First in line are the colleges and universities, and the contractors who build their extravagant athletic complexes, hotel-like dormitories and God knows what other campus embellishments. For these little regional economic empires, the federal student-loan system is essentially a massive and ongoing government subsidy, once funded mostly by emotionally vulnerable parents, but now increasingly paid for in the form of federally backed loans to a political constituency – low- and middle-income students – that has virtually no lobby in Washington.

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The Public Bank Option – Safer, Local and Half the Cost


The Web of Debt Blog

Phil Murphy, a former banker with a double-digit lead in New Jersey’s race for governor, has made a state-owned bank a centerpiece of his platform. If he wins on November 7, the nation’s second state-owned bank in a century could follow.   

A UK study published on October 27, 2017 reported that the majority of politicians do not know where money comes from. According to City A.M. (London) :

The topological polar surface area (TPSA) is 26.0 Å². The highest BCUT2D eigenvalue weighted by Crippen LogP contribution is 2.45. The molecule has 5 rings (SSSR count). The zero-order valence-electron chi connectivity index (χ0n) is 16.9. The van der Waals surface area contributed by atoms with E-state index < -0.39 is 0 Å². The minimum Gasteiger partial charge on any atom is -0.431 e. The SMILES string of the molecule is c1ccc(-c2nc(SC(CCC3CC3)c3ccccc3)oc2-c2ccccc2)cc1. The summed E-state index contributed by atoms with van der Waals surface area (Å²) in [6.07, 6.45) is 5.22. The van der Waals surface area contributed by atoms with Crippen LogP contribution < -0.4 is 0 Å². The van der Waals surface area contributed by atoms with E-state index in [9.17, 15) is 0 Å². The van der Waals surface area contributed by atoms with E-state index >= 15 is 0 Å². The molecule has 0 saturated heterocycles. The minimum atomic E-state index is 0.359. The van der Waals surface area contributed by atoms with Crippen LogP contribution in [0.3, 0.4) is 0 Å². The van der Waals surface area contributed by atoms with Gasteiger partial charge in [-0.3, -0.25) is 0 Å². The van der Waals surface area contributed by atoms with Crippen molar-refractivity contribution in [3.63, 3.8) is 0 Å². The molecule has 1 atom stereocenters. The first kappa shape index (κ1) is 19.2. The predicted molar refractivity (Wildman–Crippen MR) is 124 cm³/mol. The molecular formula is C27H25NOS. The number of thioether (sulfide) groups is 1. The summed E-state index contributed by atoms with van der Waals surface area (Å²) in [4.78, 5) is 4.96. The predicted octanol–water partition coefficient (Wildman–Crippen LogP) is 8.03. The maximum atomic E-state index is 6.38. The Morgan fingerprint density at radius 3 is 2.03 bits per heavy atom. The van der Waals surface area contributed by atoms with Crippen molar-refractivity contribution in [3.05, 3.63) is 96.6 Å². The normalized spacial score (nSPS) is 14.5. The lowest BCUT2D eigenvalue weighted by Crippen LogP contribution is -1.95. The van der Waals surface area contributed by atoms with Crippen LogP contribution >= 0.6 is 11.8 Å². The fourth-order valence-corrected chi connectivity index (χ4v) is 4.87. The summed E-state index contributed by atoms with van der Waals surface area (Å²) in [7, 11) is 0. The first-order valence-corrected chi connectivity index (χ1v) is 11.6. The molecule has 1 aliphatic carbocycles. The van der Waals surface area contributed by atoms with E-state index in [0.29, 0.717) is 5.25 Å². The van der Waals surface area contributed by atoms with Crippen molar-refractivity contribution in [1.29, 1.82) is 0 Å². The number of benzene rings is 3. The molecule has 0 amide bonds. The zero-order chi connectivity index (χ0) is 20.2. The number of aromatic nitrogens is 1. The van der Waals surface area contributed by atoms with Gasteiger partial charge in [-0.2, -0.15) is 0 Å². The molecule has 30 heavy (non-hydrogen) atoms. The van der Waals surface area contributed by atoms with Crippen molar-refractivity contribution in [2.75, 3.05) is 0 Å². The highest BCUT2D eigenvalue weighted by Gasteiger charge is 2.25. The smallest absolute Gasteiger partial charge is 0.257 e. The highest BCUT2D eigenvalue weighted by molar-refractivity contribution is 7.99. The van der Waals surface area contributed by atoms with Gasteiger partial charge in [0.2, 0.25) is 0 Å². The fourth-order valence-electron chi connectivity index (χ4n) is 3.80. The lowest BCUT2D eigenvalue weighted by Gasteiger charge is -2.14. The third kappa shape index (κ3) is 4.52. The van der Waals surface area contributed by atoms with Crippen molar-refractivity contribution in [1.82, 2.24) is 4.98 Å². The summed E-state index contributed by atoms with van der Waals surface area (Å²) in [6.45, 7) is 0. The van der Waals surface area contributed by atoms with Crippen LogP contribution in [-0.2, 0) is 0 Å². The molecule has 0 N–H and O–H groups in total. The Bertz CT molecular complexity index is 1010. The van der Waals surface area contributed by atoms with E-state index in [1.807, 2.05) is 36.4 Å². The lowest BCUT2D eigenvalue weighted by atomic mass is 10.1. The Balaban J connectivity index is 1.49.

More than three-quarters of the MPs surveyed incorrectly believed that only the government has the ability to create new money. . . .

The Bank of England has previously intervened to point out that most money in the UK begins as a bank loan. In a 2014 article the Bank pointed out that “whenever a bank makes a loan, it simultaneously creates a matching deposit in the borrower’s bank account, thereby creating new money.”

The Bank of England researchers said that 97% of the UK money supply is created in this way. In the US, the figure is about 95%. City A.M. quoted Fran Boait, executive director of the advocacy group Positive Money, who observed:

“Despite their confidence in telling the public that there is ‘no magic money tree’ to pay for vital services, politicians themselves are shockingly ignorant of where money actually comes from.